cr> UPDATE: Shea v. Reno


Craig A. Johnson



by E.W. Count
America Reporter Correspondent
New York, N.Y.

        by E.W. Count
      American Reporter Correspondent

 NEW YORK -- U.S. Second Circuit Judge Leonard B. Sand, who
confessed in open court to being a practicing poet as well as a Federal
justice, wondered aloud whether his verse must be subjected to screening
software in order to be published by an Internet medium at a hearing on
the constitutionality of the Communication Decency Act (CDA) Wednesday. 
      Another panelist at the first Southern District hearing in the
matter of Shea v. Reno, Judge Denise Cote -- mayhap a mother -- asked
whether a parent, could, under the Telecommunications Act of 1996 (which
includes the CDA) be found liable for allowing a child access to Internet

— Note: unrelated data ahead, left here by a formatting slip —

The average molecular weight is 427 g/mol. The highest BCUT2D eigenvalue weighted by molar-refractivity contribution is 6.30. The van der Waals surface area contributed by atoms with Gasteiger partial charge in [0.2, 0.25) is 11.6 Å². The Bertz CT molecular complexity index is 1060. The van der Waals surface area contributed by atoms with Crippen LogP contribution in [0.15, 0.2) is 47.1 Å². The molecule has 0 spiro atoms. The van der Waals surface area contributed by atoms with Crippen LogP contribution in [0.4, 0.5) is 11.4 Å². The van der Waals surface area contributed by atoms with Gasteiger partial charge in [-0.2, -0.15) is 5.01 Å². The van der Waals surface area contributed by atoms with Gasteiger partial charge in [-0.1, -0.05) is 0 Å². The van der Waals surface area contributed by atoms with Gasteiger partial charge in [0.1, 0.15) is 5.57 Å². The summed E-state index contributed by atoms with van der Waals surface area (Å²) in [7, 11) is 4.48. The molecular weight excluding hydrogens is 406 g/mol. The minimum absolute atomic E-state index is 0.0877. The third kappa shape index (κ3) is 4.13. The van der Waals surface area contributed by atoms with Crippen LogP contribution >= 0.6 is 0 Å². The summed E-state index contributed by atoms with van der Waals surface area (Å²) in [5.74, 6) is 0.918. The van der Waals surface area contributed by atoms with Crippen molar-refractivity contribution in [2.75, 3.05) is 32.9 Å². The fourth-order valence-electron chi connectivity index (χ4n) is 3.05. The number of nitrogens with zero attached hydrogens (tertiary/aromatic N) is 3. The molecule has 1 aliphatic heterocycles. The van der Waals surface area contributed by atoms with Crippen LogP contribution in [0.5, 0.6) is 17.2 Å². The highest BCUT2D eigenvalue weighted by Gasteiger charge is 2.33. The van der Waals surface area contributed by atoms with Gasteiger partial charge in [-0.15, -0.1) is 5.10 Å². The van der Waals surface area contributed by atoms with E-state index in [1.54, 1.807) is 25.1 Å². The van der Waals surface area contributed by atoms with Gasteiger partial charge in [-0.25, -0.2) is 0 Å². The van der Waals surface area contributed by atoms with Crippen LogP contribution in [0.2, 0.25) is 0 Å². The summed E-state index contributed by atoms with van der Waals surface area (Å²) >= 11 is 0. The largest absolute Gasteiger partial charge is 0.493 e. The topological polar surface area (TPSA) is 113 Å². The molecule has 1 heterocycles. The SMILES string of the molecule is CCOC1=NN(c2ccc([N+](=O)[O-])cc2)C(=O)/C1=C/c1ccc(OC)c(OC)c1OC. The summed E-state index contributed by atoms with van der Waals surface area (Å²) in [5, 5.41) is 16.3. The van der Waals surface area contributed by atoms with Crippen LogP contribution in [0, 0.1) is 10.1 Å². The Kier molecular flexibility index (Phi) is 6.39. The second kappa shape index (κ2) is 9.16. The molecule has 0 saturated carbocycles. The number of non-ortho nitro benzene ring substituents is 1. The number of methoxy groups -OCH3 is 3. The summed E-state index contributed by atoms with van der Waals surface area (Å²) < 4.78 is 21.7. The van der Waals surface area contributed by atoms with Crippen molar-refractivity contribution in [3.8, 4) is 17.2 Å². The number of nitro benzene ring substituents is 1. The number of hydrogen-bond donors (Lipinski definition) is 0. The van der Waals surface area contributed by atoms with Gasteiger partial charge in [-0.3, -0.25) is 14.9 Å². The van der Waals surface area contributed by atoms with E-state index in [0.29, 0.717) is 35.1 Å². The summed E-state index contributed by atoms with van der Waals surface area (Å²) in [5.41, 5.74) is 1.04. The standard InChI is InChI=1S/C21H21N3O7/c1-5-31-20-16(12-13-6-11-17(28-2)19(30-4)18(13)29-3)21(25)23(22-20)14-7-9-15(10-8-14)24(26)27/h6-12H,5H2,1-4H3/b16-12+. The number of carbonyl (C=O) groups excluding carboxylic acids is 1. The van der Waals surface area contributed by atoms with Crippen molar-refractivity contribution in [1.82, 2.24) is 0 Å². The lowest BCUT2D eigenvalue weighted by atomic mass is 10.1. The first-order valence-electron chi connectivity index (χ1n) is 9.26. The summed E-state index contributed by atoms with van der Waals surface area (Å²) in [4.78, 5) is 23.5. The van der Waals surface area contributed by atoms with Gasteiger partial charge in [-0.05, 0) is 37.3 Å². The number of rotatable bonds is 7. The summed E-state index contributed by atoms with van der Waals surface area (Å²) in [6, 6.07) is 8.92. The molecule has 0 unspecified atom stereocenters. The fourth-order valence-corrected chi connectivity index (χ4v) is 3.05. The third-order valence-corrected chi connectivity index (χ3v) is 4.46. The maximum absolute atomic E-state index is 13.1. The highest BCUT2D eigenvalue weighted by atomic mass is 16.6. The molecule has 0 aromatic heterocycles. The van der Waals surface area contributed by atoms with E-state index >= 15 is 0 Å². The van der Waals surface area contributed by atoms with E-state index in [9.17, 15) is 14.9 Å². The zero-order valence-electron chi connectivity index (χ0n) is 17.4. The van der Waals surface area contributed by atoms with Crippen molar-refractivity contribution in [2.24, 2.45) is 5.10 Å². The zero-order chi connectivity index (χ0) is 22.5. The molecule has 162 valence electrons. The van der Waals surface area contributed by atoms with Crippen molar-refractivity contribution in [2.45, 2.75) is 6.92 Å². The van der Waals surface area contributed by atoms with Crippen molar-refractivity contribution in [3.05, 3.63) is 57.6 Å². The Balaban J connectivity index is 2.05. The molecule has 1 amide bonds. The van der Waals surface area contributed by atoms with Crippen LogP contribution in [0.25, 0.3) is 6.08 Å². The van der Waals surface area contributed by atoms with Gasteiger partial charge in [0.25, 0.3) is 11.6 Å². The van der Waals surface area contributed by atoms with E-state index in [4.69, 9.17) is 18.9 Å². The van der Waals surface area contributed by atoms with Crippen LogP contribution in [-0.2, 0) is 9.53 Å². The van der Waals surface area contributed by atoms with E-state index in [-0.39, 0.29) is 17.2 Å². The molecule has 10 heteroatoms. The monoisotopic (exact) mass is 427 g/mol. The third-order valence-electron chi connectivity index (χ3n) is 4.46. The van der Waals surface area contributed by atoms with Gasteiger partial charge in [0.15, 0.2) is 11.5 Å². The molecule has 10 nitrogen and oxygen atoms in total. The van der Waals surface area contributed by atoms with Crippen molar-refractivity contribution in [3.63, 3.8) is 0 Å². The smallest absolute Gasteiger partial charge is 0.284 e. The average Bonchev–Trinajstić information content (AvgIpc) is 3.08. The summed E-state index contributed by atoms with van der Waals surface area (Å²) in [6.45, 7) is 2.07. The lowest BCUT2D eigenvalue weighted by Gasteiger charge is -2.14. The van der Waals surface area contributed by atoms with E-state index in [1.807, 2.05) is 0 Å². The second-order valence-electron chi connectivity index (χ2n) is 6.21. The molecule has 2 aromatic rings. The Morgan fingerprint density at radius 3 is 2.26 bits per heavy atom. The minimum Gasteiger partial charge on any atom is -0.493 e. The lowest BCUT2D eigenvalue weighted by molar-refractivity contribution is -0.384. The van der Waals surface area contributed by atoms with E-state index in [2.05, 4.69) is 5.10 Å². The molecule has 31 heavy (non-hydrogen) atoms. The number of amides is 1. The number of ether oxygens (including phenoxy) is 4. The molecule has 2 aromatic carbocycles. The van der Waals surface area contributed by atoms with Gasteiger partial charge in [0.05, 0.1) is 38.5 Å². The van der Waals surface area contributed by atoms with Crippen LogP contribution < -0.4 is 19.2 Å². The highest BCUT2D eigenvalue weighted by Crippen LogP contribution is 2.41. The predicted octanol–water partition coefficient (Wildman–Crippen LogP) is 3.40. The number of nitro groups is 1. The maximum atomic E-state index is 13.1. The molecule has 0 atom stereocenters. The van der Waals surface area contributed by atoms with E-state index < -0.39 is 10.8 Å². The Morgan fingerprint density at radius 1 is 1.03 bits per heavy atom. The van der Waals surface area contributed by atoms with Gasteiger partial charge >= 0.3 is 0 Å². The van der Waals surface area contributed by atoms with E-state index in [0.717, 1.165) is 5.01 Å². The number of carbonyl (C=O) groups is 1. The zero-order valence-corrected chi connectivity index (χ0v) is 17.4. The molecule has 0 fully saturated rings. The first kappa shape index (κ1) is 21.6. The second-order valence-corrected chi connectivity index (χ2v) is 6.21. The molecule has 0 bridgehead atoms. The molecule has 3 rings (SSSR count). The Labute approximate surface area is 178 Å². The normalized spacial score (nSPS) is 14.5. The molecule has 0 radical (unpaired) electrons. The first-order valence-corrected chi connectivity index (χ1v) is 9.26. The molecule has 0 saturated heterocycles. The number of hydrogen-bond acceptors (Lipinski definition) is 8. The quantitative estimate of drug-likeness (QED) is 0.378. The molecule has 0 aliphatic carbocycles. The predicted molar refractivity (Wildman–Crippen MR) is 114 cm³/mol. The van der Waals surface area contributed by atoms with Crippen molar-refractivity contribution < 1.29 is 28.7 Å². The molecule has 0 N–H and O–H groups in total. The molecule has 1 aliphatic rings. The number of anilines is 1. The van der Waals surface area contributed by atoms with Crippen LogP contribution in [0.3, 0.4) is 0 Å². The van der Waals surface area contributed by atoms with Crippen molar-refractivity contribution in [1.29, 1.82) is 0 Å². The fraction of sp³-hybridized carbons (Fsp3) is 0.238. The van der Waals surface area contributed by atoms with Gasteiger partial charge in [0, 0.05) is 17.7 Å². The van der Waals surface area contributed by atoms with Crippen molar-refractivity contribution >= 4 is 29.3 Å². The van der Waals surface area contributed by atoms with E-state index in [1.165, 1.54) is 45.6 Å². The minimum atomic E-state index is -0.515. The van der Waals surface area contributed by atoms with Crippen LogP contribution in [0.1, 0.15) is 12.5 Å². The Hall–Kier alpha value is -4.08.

media and such indecent material as may be found there. 
      The judges from their lofty bench in New York City's civic center
thus brought home to participants and a sprinkling of intent listeners in
the government's spanking new, imposing mahogany and marble hall of
justice how individuals great and relatively small may be intimately
affected by the new federal statute. 
      Randall J. Boe, counsel for the editor-in-Chief of The American
Reporter, the newspaper you are reading, advised Judge Cote that a parent
"could well" be found liable.  Shea v. Reno's first Amendment challenge
claims CDA provisions are "overbroad" and "vague." 
      Boe, of the Washington D.C., firm, Arent Fox Kintner Plotkin & Kahn,
pointed out that indeed, Congress in debating the communications bill had
acknowledged the exploding medium's inability to prevent today's computer
whiz kids from getting around roadblocks designed to keep them off
information byways deemed dangerous by many standards. 
      Although the panel was clearly attuned to the issues before it, and
eager to add to its understanding of Internet technology, Hon. Jose A. 
Cabranes expressed the judges' misgivings about deciding Shea v. Reno.